Photo by Florence Schechter, Founder of The Vagina Museum

In her book, “Invisible Women,” Carolina Criado Perez eloquently points out the pervasive gender biases that shape our public spaces: “When planners fail to account for gender, public spaces become male spaces by default.” This observation lays the groundwork for a broader discussion about the systematic marginalization and censorship faced by women and subsequently women’s health initiatives in both physical and digital spaces. And today, this insight is unfortunately more relevant than ever.

A recent incident involving Daye, a gynecological health startup, and the censorship of their advertisements in London serves as a disappointing illustration of these biases in action. As you can see in the cover image, tape was placed all over ads discussing gynecological health in what appeared to be an almost reflexive act of censorship. The silver lining? The gynecological health community, led by champions like Hani Lees Dresner from Gashtrays and Florence Schechter from the Vagina Museum, rallied to uncensor the ads.

Their initiative demonstrates tangible, and much needed action against such biases, and it also shines a light on the broader censorship issue all so familiar to the femtech community not just in physical, but also in digital advertising spaces. Despite policy revisions by platforms like Meta, which now explicitly permit ads promoting sexual health, wellness, and reproductive health products, the struggle for equal representation and destigmatization persists. These policy changes were prompted by the Center for Intimacy Justice’s investigative report, which exposed the systemic rejection of women’s health advertisements and the underlying bias that often conflates women’s health with inappropriateness.

Meta’s policy update marks progress, but it also highlights the ongoing need for vigilant enforcement and the dismantling of algorithmic biases that continue to marginalize content related to women’s health under the guise of ‘brand safety’. Our own experiences at Femtech Insider reflect this struggle. As a platform dedicated to covering the women’s health innovation ecosystem, we’ve encountered challenges with advertising networks that label our content as “unsafe,” underscoring the issue of over-censorship that stifles essential conversations.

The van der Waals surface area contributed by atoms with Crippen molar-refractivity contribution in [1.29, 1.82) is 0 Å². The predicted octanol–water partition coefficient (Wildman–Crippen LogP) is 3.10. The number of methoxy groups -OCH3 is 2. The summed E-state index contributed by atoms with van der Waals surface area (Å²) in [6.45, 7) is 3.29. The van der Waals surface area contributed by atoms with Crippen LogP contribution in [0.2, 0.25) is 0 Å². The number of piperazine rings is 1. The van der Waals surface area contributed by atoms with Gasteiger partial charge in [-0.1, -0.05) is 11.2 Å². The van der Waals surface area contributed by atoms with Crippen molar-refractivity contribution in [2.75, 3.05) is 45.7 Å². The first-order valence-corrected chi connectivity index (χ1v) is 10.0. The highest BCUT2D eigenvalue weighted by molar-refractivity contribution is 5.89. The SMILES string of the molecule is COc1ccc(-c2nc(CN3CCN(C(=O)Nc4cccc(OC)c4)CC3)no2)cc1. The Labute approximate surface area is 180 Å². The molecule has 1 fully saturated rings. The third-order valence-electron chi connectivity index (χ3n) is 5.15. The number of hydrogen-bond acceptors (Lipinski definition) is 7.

And no, the censorship of women’s health topics isn’t just a “corporate issue”. It represents a societal issue that perpetuates outdated stigmas and hinders much needed educational and supportive discussions. By viewing conversations on menstruation, reproductive health, sexual wellbeing, and more as taboo, we fuel a cycle of ignorance and silence that benefits absolutely no one.

So today, as we celebrate those who stepped up to uncensor the Daye ads, our thoughts also turn to the rampant censorship still prevalent within digital spaces. The actions of Hani Lees Dresner, Florence Schechter, and the broader gynecological health community exemplify the power of collective action against the status quo. And as the founder of this very platform all I’ll say is: The fight continues. Count us in.

Our shared mission is to nurture a society that not only embraces but actively fosters open dialogues about all aspects of health. And yes. This obviously includes women’s, reproductive, and sexual health. We advocate for environments—both physical and digital—that reflect and cater to diverse needs and experiences, free from the constraints of outdated prejudices and censorship practices. Last week Hani Lees Dresner and Florence Schechter found a way to physically “fix” the Daye ads across London. We all are now challenged to figure out how we can contribute to “fixing the algorithms” that perpetuate these issues online.

Will it be easy? No. Will it be quick? No. But I genuinely believe that together, we can and must strive towards a future where the stigma we face today becomes a relic of the past. Because in the end our very own health and the health of our communities depend on it.

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